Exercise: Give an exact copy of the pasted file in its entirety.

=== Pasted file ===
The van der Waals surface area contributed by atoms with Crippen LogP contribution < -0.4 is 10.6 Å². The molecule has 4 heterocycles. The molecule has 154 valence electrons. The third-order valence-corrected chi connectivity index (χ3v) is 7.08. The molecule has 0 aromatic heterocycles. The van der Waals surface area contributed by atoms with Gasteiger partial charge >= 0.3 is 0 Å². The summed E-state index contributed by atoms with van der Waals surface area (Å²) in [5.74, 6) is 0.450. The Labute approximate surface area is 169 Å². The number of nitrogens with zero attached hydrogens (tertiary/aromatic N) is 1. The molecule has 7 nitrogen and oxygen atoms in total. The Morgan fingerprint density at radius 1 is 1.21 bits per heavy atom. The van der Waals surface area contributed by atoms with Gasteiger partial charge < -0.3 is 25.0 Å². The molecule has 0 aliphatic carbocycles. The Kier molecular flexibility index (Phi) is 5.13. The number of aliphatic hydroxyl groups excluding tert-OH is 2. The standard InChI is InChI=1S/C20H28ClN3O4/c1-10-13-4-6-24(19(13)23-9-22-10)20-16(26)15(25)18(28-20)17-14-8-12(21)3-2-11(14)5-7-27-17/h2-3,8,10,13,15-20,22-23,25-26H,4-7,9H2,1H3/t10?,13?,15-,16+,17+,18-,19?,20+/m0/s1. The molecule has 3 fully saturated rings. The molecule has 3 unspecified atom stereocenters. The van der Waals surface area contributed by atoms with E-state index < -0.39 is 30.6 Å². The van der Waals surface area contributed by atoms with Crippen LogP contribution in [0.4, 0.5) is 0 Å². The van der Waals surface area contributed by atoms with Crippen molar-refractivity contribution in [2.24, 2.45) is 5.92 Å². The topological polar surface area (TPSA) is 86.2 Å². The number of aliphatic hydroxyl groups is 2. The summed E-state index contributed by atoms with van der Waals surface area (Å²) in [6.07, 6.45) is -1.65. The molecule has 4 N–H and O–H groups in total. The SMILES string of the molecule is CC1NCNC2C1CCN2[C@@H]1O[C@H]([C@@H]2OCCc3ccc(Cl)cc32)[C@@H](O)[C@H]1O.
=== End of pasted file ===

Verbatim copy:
The van der Waals surface area contributed by atoms with Crippen LogP contribution < -0.4 is 10.6 Å². The molecule has 4 heterocycles. The molecule has 154 valence electrons. The third-order valence-corrected chi connectivity index (χ3v) is 7.08. The molecule has 0 aromatic heterocycles. The van der Waals surface area contributed by atoms with Gasteiger partial charge >= 0.3 is 0 Å². The summed E-state index contributed by atoms with van der Waals surface area (Å²) in [5.74, 6) is 0.450. The Labute approximate surface area is 169 Å². The number of nitrogens with zero attached hydrogens (tertiary/aromatic N) is 1. The molecule has 7 nitrogen and oxygen atoms in total. The Morgan fingerprint density at radius 1 is 1.21 bits per heavy atom. The van der Waals surface area contributed by atoms with Gasteiger partial charge < -0.3 is 25.0 Å². The molecule has 0 aliphatic carbocycles. The Kier molecular flexibility index (Phi) is 5.13. The number of aliphatic hydroxyl groups excluding tert-OH is 2. The standard InChI is InChI=1S/C20H28ClN3O4/c1-10-13-4-6-24(19(13)23-9-22-10)20-16(26)15(25)18(28-20)17-14-8-12(21)3-2-11(14)5-7-27-17/h2-3,8,10,13,15-20,22-23,25-26H,4-7,9H2,1H3/t10?,13?,15-,16+,17+,18-,19?,20+/m0/s1. The molecule has 3 fully saturated rings. The molecule has 3 unspecified atom stereocenters. The van der Waals surface area contributed by atoms with E-state index < -0.39 is 30.6 Å². The van der Waals surface area contributed by atoms with Crippen LogP contribution in [0.4, 0.5) is 0 Å². The van der Waals surface area contributed by atoms with Crippen molar-refractivity contribution in [2.24, 2.45) is 5.92 Å². The topological polar surface area (TPSA) is 86.2 Å². The number of aliphatic hydroxyl groups is 2. The summed E-state index contributed by atoms with van der Waals surface area (Å²) in [6.07, 6.45) is -1.65. The molecule has 4 N–H and O–H groups in total. The SMILES string of the molecule is CC1NCNC2C1CCN2[C@@H]1O[C@H]([C@@H]2OCCc3ccc(Cl)cc32)[C@@H](O)[C@H]1O.